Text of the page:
Tuesday, December 19, 2017

Groovy Christmases Past: 1976

Happy ho-ho-holidays, Groove-ophiles! We're truckin' back to December 1976 today! The Bicentennial bash was behind us, we had recently elected a new President here in the U.S. of A., and Teen Groove had a new hobby that (for a while) seemed like it was gonna rival comicbooks--my CB radio! Yep, Teen Groove was a regular "ratchet jaw" by the handle of Daredevil, and I really dug rappin' on that citizen's band base station. However, I couldn't talk ALL the time, so comicbooks were still safe--and I was buying more than ever! Dig it...

 Our beloved PLOP! was gone, but we got one last hoorah from Sergio Aragones!

 Magnificent Marshall Rogers moved from the back-ups in Detective Comics to make his Batman debut!

 Steve Englehart had moved from Marvel to DC to bring us a most exciting and far-out run on JLA! With double-length stories, to boot!

 Dollar Comics had arrived! Didja know they were originally a tad bit taller than the other Groovy Age comics? 

 Jack "King" Kirby's controversial Black Panther run was wild, man!

 Scott Edelman, Al Milgrom, and Terry Austin kept our Captain cool and cosmic!
 Bill Mantlo, John Byrne, and Bob Layton were turning out some awe-inspiring Champions issues. This is one of the best!

 Val Mayerick and Tony DeZuniga provided the gorgeous art for a cool Doug Moench "super-saga"!

 Farrah Fawcett as interpreted by George Perez and Klaus Janson! Teen Groove really dug Logan's Run!

 Adam Warlock illustrated by Dave Cockrum on the cover and John Byrne inside? Here's my thirty cents!

 Doug Moench, Walt Simonson, and Alfredo Alcala going back to the early days of Marvel! The Bloodstone back-up was far-out, too!


  1. So much goodness in 1976. Kirby covers galore, the ret-conned stories in Rampaging Hulk (with their exquisite Simonson/Alcala art), the Wein run on Thor, the aforementioned Cockrum/Byrne Warlock, Giffen/Janson on the Defenders, the delightfully innocent Nova,the teaming of Perez and Janson on Logan's Run and the incomparable Mantlo/Byrne/Layton storyline in the Champions (issues # 11 - 13 still a high water mark in comics 41 years later). It seems like the prolific Tony Dezuniga was everywhere providing his slick finishes to a multitude of artists. Even DC, which was wheezing behind Marvel in the race for quality had some decent mags this month. A slight correction, Groove. By December 1976 we had a new President-elect. He wouldn't be inaugurated for a month.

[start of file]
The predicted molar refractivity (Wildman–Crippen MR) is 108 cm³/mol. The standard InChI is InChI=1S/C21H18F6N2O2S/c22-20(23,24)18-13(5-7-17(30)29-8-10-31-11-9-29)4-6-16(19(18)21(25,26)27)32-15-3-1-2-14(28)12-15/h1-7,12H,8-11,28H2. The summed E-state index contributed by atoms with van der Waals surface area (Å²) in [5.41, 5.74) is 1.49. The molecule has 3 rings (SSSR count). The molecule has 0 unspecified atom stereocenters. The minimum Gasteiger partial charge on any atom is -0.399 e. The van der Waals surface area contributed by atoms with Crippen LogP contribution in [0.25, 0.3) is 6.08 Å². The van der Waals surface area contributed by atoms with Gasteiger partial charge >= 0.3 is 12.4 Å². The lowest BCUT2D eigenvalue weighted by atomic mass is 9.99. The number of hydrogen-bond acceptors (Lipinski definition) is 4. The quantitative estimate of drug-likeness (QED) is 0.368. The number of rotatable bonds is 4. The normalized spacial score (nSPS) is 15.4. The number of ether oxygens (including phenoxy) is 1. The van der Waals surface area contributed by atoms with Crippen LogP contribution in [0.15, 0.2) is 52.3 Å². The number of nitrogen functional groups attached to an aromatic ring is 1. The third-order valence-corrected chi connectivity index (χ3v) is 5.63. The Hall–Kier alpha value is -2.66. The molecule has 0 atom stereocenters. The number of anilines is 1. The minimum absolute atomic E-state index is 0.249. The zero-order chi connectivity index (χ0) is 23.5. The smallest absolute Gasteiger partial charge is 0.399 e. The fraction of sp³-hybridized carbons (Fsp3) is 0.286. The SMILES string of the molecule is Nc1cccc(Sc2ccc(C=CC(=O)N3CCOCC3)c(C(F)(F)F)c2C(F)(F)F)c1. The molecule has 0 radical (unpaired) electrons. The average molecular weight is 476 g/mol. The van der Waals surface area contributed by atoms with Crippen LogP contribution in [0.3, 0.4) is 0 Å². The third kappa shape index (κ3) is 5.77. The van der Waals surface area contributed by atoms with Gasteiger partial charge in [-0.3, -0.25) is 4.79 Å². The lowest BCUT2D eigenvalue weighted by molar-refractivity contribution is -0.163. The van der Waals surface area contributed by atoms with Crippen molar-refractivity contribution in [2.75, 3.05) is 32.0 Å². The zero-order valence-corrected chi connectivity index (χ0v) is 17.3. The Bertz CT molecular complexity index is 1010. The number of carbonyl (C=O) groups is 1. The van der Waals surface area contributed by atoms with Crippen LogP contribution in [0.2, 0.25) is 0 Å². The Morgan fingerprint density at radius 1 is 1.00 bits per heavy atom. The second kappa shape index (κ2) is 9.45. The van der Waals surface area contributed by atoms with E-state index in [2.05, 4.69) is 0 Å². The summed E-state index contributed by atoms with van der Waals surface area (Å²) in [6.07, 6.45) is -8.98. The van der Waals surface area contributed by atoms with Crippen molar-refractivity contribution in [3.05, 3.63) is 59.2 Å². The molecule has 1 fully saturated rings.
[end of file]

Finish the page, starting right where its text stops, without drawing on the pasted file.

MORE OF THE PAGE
1. This comment has been removed by the author.

    2. Whoops! Thanks for catching my historical snafu on the Prez (that's what I get for teaching world social studies instead of U.S. ss, gulp!). I fixed it, kehythd23.

  2. Many of these look like Kirby or at least Kirby-esque! What was going on at Marvel that month?!

  3. I was a big fan of Logan's Run, it still drives me nuts how the run ended. I hate unresolved stories.

  4. Great stuff, why was the Kirby run on Black Panther so controversial?

    1. Because Don McGregor's very realistic and highly praised Black Panther series in Jungle Action had been replaced by Kirby's sci-fi version. A lot of fans did not dig the change back then.

    2. Also, more generally, there was a perception at the time in some quarters that Kirby's approach to comics was old fashioned. Viewed from today though, it feels like the part of his singular body of work that it always was, and its the McGregor Panther that seems to belong to a specific time in comics - funny how that works.

      Btw, thats not intended as a criticism of the Jungle Action run - personally, I really liked both versions.


  5. I loved the Doc Savage B&W series. Moench did such a good job on the series and the art was always top notch.

    I had dropped the JLA series a few months before Englehart arrived, but picked it up again quickly. This is my runner-up favorite JLA run after Wein/Dillin/Giordano.

  6. Jim Aparo is criminally underappreciated. I was guilty of it for a long time, really only being familiar with his late Batman work, but his 1970s stuff is tremendous. He made crew cut, orange shirt, green pants Aquaman look cool.

    1. Aparo was one of the best imports from Charlton. This amazing man turned out five beautiful pages every week, pencils, inks and lettering. He was one of the few who resisted the tide and remained at DC his entire career. I would have loved to have seen his interpretation of Marvel characters (can you imagine what his Thor would have looked like?).



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Special thanks to Mike's Amazing World of Comics and Grand Comics Database for being such fantastic resources for covers, dates, creator info, etc. Thou art treasures true!

Note to "The Man": All images are presumed copyright by the respective copyright holders and are presented here as fair use under applicable laws, man! If you hold the copyright to a work I've posted and would like me to remove it, just drop me an e-mail and it's gone, baby, gone.

All other commentary and insanity copyright GroovyAge, Ltd.

As for the rest of ya, the purpose of this blog is to (re)introduce you to the great comics of the 1970s. If you like what you see, do what I do--go to a comics shop, bookstore, e-Bay or whatever and BUY YOUR OWN!